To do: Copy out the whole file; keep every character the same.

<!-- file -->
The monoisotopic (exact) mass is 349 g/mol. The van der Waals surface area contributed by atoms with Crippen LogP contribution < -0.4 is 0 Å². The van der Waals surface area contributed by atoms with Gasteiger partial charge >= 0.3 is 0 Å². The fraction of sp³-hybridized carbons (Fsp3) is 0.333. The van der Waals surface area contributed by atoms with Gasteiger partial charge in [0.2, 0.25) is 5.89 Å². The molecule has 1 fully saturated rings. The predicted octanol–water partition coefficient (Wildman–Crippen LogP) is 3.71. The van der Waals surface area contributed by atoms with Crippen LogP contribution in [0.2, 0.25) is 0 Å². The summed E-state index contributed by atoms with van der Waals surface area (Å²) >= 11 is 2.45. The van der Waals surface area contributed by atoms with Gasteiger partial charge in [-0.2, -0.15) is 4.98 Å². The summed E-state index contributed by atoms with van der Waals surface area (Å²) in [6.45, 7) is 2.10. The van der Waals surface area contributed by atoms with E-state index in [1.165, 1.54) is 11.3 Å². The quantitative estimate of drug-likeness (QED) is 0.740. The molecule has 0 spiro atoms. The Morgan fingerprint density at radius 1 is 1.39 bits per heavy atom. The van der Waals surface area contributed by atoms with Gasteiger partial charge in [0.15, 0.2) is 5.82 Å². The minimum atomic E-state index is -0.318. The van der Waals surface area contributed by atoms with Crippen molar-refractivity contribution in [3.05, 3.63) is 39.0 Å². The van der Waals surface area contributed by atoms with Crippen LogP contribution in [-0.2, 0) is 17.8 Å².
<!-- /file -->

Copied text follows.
The monoisotopic (exact) mass is 349 g/mol. The van der Waals surface area contributed by atoms with Crippen LogP contribution < -0.4 is 0 Å². The van der Waals surface area contributed by atoms with Gasteiger partial charge >= 0.3 is 0 Å². The fraction of sp³-hybridized carbons (Fsp3) is 0.333. The van der Waals surface area contributed by atoms with Gasteiger partial charge in [0.2, 0.25) is 5.89 Å². The molecule has 1 fully saturated rings. The predicted octanol–water partition coefficient (Wildman–Crippen LogP) is 3.71. The van der Waals surface area contributed by atoms with Crippen LogP contribution in [0.2, 0.25) is 0 Å². The summed E-state index contributed by atoms with van der Waals surface area (Å²) >= 11 is 2.45. The van der Waals surface area contributed by atoms with Gasteiger partial charge in [-0.2, -0.15) is 4.98 Å². The summed E-state index contributed by atoms with van der Waals surface area (Å²) in [6.45, 7) is 2.10. The van der Waals surface area contributed by atoms with E-state index in [1.165, 1.54) is 11.3 Å². The quantitative estimate of drug-likeness (QED) is 0.740. The molecule has 0 spiro atoms. The Morgan fingerprint density at radius 1 is 1.39 bits per heavy atom. The van der Waals surface area contributed by atoms with Gasteiger partial charge in [0.15, 0.2) is 5.82 Å². The minimum atomic E-state index is -0.318. The van der Waals surface area contributed by atoms with Crippen molar-refractivity contribution in [3.05, 3.63) is 39.0 Å². The van der Waals surface area contributed by atoms with Crippen LogP contribution in [-0.2, 0) is 17.8 Å².